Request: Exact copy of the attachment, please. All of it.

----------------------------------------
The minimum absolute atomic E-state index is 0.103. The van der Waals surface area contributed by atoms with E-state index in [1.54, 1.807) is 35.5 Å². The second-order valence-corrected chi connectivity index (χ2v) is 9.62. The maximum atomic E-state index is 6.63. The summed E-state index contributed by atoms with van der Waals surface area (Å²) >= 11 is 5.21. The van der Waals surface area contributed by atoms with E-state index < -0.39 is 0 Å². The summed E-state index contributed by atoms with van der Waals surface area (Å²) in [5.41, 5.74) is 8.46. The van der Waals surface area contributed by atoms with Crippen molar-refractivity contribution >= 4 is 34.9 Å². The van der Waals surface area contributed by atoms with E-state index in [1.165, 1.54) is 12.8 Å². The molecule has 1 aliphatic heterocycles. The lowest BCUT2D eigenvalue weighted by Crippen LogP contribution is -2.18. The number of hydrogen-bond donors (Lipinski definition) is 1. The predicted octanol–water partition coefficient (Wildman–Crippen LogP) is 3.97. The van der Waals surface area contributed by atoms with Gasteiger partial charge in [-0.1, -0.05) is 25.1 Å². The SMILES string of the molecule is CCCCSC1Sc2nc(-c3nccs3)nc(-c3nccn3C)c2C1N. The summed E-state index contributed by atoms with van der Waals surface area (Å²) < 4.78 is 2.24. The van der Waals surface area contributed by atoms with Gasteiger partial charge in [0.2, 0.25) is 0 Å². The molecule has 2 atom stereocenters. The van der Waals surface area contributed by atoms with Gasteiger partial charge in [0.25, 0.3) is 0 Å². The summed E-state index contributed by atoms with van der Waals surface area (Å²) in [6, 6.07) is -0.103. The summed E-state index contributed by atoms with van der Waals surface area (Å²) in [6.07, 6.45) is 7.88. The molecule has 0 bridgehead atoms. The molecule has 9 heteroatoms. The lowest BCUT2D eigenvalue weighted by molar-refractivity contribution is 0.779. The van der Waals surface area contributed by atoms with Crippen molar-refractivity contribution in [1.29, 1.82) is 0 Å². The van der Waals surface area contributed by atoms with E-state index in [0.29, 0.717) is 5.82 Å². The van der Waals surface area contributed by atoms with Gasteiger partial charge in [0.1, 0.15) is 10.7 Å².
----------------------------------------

The minimum absolute atomic E-state index is 0.103. The van der Waals surface area contributed by atoms with E-state index in [1.54, 1.807) is 35.5 Å². The second-order valence-corrected chi connectivity index (χ2v) is 9.62. The maximum atomic E-state index is 6.63. The summed E-state index contributed by atoms with van der Waals surface area (Å²) >= 11 is 5.21. The van der Waals surface area contributed by atoms with E-state index < -0.39 is 0 Å². The summed E-state index contributed by atoms with van der Waals surface area (Å²) in [5.41, 5.74) is 8.46. The van der Waals surface area contributed by atoms with Crippen molar-refractivity contribution >= 4 is 34.9 Å². The van der Waals surface area contributed by atoms with E-state index in [1.165, 1.54) is 12.8 Å². The molecule has 1 aliphatic heterocycles. The lowest BCUT2D eigenvalue weighted by Crippen LogP contribution is -2.18. The number of hydrogen-bond donors (Lipinski definition) is 1. The predicted octanol–water partition coefficient (Wildman–Crippen LogP) is 3.97. The van der Waals surface area contributed by atoms with Gasteiger partial charge in [-0.1, -0.05) is 25.1 Å². The SMILES string of the molecule is CCCCSC1Sc2nc(-c3nccs3)nc(-c3nccn3C)c2C1N. The summed E-state index contributed by atoms with van der Waals surface area (Å²) < 4.78 is 2.24. The van der Waals surface area contributed by atoms with Gasteiger partial charge in [0.2, 0.25) is 0 Å². The molecule has 2 atom stereocenters. The van der Waals surface area contributed by atoms with Gasteiger partial charge in [0.25, 0.3) is 0 Å². The summed E-state index contributed by atoms with van der Waals surface area (Å²) in [6, 6.07) is -0.103. The summed E-state index contributed by atoms with van der Waals surface area (Å²) in [6.07, 6.45) is 7.88. The molecule has 0 bridgehead atoms. The molecule has 9 heteroatoms. The lowest BCUT2D eigenvalue weighted by molar-refractivity contribution is 0.779. The van der Waals surface area contributed by atoms with Crippen molar-refractivity contribution in [1.29, 1.82) is 0 Å². The van der Waals surface area contributed by atoms with E-state index in [0.29, 0.717) is 5.82 Å². The van der Waals surface area contributed by atoms with Gasteiger partial charge in [0.1, 0.15) is 10.7 Å².